Rice cereal is frequently given to babies as their first solid food, but a new study published online April 25 in JAMA Pediatrics may make parents rethink that option. The research found that rice cereal and other rice products contain varying degrees of inorganic arsenic, and babies who consume them have higher levels of the chemical in their urine.
Arsenic is a known carcinogen and can contribute to heart disease. There is also some evidence that exposure to arsenic early in life can impact a child’s immune system and intellectual development. And while it is not clear how arsenic exposure will affect children later in life, researchers sought to determine if the types and frequency of rice and rice-containing products consumed by infants in their first year had an effect on arsenic levels in their systems.
“We knew rice cereal was a typical first food for babies – but we knew very little about how common it is to feed infants rice cereal in the U.S., or about the timing of introduction of rice cereal,” lead author Margaret Karagas, PhD, of the Geisel School of Medicine at Dartmouth College, Lebanon, N.H., told Reuters Health.
For the study, Karagas and her colleagues collected diet information and urine samples from 759 infants born to mothers enrolled in the New Hampshire Birth Cohort Study between 2011 and 2014. The infants’ progress was followed via phone calls every four months until they reached one year. At that time, the researchers assessed the babies’ diets for the past week, including whether the infant consumed rice cereal, white or brown rice, or foods either made with rice or sweetened with brown rice syrup.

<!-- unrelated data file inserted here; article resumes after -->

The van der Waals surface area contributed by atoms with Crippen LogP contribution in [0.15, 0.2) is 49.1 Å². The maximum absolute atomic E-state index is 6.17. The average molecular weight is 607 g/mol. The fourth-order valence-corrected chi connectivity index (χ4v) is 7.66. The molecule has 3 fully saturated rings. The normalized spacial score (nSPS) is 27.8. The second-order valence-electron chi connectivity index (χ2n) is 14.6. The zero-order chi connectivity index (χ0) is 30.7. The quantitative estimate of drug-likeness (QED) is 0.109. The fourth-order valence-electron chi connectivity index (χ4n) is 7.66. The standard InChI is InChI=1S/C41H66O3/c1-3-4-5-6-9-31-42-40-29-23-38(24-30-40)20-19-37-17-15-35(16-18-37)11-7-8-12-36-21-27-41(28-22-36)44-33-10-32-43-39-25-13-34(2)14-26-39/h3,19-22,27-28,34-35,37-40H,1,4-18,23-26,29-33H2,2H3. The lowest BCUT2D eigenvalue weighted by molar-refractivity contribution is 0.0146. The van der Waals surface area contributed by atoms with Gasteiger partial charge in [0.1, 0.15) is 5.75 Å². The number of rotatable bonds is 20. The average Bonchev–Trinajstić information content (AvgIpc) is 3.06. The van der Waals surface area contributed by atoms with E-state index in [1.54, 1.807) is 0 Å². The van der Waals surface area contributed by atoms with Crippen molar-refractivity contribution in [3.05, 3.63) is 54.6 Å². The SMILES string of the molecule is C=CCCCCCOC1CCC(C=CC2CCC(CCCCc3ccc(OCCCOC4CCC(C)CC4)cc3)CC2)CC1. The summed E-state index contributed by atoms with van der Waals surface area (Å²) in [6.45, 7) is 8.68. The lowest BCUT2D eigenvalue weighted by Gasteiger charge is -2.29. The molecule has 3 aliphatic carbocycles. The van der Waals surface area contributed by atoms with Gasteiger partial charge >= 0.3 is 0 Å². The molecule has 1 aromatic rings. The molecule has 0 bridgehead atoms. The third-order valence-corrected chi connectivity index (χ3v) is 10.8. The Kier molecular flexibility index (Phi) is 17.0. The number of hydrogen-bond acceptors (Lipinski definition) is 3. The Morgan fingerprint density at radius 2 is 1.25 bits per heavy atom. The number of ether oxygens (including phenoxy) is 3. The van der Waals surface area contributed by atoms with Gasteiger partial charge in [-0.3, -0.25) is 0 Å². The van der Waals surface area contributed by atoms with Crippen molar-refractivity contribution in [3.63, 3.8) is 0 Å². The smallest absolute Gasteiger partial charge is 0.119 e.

The research team found that 80 percent of the infants had rice cereal in the first year of life, and 64 percent started when they were between 4 months and 6 months old. At 12 months, 43 percent had eaten some type of rice product in the past week. In the two days before urine samples were taken, 55 percent had consumed some type of rice product.
The results from the urine tests showed that arsenic levels were higher in those who ate rice or foods mixed with rice than in those who ate no rice. Among the babies who ate brown or white rice or rice snacks, the total urinary arsenic concentrations were twice as high as those who did not eat rice.
The authors acknowledged that variables could have influenced their results, including drinking apple juice or water that contains arsenic. Still, the research team said the results of the study suggest consumption of rice increases infants’ arsenic exposure and they called for regulations to reduce exposure during babies’ crucial phase of development.
One expert who was not a part of the study, agreed. In an email to Reuters Health, Antonio Signes-Pastor, PhD, of the Institute for Global Food Security at Queen’s University Belfast in Northern Ireland, said, “This is of particular concern for young children, who are more sensitive to adverse health effects of inorganic arsenic and consume higher amounts of inorganic arsenic from food compared to adults per kilogram of body weight.”
He added that it’s important “to reduce exposure by establishing maximum limits of inorganic arsenic in rice and race-based products.”